Sabbath bloody sabbath
10am - I'm writing the Black sabbath chapter today for my book on Rockfield. The band recorded a handful of albums there in the late eighties and nineties but in the 70's they pretty much rehearsed there before every album. During their first rehearsal there they blew all the slates off the roof of the rehearsal room with the sheer volume of their performance.
A few weeks ago I interviewed Graham Wright (See picture above): a former roadie for Sabbath and a tech for drummer Bill Ward. He was working on the Rollings Stones tour which had arrived at Cardiff's Millennium Stadium. It's a huge tour. The band are using three stages. So two of them are being set up in advance while the third is in use by the band. Each stage requires forty trucks to take the stage set and equipment around Europe. Graham took me backstage and it was like a small town. People everywhere. Washing machines and fridges set up all along the inside of the stadium and massive dining areas to cater for the hungry masses. To see more on behind the scenes at the Stones tour check out Graham's blog
and its worth getting a copy of Graham (and David Tangye's) book 'How Black Was My Sabbath' - a roadies' eye view of the world of sabbath. These two guys when everywhere with the band and have some amazing stories to tell. It's an hysterical read.
I'm starting my Sabbath chapter with a great story about Ozzy fishing at Rockfield and being attacked by a Swan! A matchup between the Prince of Darkness and a white fluffy bird. Guess who wins!!! Seconds out round one!!!!
Here's a brief extract from my interview with Graham.
"Ozzy loved guns and always had a shotgun in the boot of his car - he always drove but i don't think he ever passed his driving test!
At Rockfield he was forever shooting. Especially in the early hours of the morning to wake everyone up before an early start to rehearsals. It used to annoy everyone. Especially Bill Ward. He'd always stand outside Bill’s room and fire off a few cartridges to get him up.
We really enjoyed it. We’d go into Rockfield to do our shopping and we’d cook for ourselves. We used to take turns. Ozzy loved cooking a curry.
We put a dart board up in one of the rooms and we’d play darts all nights. Tony Iommi used to love it. When they got boredl as rehearsals ground to a halt they’d play darts all night. We didn’t really drink all that much when we were rehearsing. It’s like this rock and roll myth that you drink and take drugs 24 hours and day but it wasn’t like that. They were very serious about writing and working out songs. We’d go out and have a few pints in the town but I’d say the drink and drugs weren’t prevalant at Rockfield. We'd do stuff occasionally and smoke the odd joint.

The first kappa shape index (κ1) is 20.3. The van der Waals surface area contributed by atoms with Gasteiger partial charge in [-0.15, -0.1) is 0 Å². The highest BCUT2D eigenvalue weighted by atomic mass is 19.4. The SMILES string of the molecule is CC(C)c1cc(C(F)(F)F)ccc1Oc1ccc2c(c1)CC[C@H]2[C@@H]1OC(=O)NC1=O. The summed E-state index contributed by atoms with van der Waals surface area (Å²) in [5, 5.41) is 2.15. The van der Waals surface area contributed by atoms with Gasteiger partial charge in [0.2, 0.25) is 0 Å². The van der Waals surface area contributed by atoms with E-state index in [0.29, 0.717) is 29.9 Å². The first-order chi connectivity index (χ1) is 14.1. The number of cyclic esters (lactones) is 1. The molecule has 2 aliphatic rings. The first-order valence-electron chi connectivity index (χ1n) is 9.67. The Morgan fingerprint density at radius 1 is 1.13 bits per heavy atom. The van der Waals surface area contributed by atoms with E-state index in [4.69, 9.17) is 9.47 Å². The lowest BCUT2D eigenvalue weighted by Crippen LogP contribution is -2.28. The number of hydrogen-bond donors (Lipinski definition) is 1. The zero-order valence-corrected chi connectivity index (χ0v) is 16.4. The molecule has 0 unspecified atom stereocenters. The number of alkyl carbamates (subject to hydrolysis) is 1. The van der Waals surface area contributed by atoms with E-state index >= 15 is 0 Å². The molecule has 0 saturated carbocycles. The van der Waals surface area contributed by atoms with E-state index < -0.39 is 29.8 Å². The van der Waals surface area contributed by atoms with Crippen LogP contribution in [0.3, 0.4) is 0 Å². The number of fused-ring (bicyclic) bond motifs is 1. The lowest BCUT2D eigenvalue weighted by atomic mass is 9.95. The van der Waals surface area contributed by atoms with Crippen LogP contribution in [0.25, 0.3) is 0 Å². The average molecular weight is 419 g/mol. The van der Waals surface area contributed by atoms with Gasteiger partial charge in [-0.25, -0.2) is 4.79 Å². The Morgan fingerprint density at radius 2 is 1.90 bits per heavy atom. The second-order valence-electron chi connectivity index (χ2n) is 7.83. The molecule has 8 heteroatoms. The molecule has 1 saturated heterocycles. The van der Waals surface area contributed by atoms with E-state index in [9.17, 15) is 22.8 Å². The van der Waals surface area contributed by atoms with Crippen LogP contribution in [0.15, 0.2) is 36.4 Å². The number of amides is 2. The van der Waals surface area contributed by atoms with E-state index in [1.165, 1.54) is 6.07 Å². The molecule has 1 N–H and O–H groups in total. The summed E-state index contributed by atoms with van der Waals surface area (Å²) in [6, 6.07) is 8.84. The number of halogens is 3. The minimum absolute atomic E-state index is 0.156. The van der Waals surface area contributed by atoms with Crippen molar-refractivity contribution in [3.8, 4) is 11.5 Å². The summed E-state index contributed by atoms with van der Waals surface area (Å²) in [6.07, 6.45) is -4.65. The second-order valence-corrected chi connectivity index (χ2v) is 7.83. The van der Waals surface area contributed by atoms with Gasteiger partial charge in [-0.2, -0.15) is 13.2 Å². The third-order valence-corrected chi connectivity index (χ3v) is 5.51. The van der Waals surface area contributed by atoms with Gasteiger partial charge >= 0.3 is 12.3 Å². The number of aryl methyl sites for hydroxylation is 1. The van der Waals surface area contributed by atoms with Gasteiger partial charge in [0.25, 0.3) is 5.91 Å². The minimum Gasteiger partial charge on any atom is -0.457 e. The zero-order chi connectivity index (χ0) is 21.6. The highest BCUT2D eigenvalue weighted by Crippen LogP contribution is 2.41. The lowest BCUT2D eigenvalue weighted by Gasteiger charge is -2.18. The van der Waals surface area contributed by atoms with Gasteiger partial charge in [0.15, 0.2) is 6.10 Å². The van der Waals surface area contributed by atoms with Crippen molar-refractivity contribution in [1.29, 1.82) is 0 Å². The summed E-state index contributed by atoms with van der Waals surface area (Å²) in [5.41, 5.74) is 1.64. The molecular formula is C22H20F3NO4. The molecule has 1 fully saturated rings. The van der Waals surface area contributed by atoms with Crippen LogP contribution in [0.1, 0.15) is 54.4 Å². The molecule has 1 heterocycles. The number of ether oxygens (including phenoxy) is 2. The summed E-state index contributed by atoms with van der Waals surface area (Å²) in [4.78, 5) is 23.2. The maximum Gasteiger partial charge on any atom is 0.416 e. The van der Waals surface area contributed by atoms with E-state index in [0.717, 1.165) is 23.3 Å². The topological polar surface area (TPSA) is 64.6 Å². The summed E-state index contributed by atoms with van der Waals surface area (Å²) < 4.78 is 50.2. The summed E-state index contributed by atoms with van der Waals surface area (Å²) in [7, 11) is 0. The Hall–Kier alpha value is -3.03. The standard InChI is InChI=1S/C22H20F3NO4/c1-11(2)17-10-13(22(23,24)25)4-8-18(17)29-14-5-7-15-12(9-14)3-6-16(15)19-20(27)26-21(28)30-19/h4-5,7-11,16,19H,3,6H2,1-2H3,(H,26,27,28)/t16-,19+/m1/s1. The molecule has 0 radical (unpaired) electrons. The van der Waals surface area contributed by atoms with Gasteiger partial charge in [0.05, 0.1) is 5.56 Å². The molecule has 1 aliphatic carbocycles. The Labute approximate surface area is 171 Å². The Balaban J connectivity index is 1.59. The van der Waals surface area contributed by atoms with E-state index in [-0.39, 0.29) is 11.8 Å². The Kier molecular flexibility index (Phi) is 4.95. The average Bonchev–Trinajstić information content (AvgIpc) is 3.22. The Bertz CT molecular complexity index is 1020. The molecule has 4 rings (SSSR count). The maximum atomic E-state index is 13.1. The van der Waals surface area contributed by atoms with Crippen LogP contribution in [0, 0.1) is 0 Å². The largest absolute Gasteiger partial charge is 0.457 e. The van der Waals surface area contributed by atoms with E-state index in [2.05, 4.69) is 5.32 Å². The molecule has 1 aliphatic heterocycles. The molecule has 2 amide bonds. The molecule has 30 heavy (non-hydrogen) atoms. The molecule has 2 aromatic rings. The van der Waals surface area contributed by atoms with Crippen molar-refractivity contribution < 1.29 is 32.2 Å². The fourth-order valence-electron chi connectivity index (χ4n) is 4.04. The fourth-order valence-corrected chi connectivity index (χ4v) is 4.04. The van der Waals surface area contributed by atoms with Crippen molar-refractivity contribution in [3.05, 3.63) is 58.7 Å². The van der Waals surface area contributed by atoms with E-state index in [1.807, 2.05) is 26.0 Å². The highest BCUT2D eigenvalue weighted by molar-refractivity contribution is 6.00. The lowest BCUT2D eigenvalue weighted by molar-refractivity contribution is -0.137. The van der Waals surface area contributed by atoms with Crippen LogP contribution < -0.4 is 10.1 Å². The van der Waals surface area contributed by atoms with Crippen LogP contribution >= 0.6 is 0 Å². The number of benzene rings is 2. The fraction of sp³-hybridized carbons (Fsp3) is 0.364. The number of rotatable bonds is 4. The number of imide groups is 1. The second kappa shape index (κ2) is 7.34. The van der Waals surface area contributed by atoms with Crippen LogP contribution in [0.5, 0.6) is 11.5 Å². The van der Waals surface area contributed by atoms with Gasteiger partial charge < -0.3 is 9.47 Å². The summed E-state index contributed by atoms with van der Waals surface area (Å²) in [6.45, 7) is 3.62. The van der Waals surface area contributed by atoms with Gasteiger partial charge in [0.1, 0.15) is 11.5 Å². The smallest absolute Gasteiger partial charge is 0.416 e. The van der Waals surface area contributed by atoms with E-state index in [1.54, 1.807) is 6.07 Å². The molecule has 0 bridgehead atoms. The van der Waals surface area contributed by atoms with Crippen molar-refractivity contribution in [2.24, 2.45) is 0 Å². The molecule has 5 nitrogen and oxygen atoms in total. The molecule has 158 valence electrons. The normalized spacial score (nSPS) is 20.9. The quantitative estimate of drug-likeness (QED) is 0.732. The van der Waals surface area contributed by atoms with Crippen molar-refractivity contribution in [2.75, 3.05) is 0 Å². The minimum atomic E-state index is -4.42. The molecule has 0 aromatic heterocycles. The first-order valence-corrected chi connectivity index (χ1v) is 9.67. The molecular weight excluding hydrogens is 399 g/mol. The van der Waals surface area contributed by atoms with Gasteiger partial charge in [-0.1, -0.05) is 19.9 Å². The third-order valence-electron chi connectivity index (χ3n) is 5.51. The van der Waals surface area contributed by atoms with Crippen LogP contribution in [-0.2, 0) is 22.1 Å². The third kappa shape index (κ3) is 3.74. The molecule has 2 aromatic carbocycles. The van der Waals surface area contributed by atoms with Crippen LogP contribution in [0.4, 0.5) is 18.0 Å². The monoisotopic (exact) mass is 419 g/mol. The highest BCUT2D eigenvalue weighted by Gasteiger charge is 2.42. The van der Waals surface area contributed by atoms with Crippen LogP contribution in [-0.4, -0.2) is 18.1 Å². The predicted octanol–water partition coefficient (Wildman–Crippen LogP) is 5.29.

They were more into weja boards were Sabbath. They used to scare each other to death.
You'd heard one of the band members saying ‘I’m not sleeping in that room anymore.
There’s somebody in there!'
They were great at winding each other up --- at playing pranks on each other.
Bill was always the victim. We’d sneak into his room and pretend to be ghosts. We put a mirror over his face one night and woke him up. He came down the next morning and said 'I woke up and there was something horrible staring at me! I couldn't get back to sleep. It was terrifying!!!' - and it was his own face!"
....So this chapter should be an easy one to write. There are so many great stories to tell.
I took a break from the book last night to go and see a terrific concert. It was Jon Anderson (see picture above) and Rick Wakeman from Yes doing an evening of acoustic Yes music at St David's Hall in Cardiff. On stage they simply had an acoustic guitar and grand piano. They were both very funny as well. When Jon's guitar broke down, the Yes singer started telling a lame joke about 'a penguin going into a bar to look for his brother. He asked the bar tender if he'd seen his brother and the barman replies "I don't know. What does he look like?"
At this point Rick groans and begs the guitar tech - beaving away on Jon's guitar - please tell me it's fixed!!!!
When Jon tells the audience that when he was young, he and some freinds believed you could smoke banana skins to get high, Rick butts in with 'So that explains a lot of those lyrics then!' It was an entertaining night. The songs were great (the ran through Yes classic such as Awaken, Yours is no Disgrace, And You And I etc) - and the on stage chat was amusing. A good night all around.
Rock Legends at Rockfield is to be published by The University of Wales Press in summer 2007.